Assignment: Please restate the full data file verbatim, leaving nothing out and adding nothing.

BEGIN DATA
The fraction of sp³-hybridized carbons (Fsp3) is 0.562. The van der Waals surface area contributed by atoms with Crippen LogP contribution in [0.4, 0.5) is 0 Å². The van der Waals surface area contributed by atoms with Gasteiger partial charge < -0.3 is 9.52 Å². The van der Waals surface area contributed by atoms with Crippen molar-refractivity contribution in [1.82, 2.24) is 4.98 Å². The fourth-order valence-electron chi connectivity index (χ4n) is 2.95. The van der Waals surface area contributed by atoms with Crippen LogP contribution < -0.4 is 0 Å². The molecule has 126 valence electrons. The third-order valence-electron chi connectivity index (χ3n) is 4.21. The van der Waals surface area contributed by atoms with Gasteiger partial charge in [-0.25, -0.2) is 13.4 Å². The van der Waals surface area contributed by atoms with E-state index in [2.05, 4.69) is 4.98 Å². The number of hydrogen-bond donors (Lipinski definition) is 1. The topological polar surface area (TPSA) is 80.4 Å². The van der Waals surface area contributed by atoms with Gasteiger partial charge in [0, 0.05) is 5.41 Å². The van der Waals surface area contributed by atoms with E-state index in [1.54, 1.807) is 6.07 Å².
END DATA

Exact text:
The fraction of sp³-hybridized carbons (Fsp3) is 0.562. The van der Waals surface area contributed by atoms with Crippen LogP contribution in [0.4, 0.5) is 0 Å². The van der Waals surface area contributed by atoms with Gasteiger partial charge < -0.3 is 9.52 Å². The van der Waals surface area contributed by atoms with Crippen molar-refractivity contribution in [1.82, 2.24) is 4.98 Å². The fourth-order valence-electron chi connectivity index (χ4n) is 2.95. The van der Waals surface area contributed by atoms with Crippen LogP contribution < -0.4 is 0 Å². The molecule has 126 valence electrons. The third-order valence-electron chi connectivity index (χ3n) is 4.21. The van der Waals surface area contributed by atoms with Gasteiger partial charge in [-0.25, -0.2) is 13.4 Å². The van der Waals surface area contributed by atoms with E-state index in [2.05, 4.69) is 4.98 Å². The number of hydrogen-bond donors (Lipinski definition) is 1. The topological polar surface area (TPSA) is 80.4 Å². The van der Waals surface area contributed by atoms with Gasteiger partial charge in [0, 0.05) is 5.41 Å². The van der Waals surface area contributed by atoms with E-state index in [1.54, 1.807) is 6.07 Å².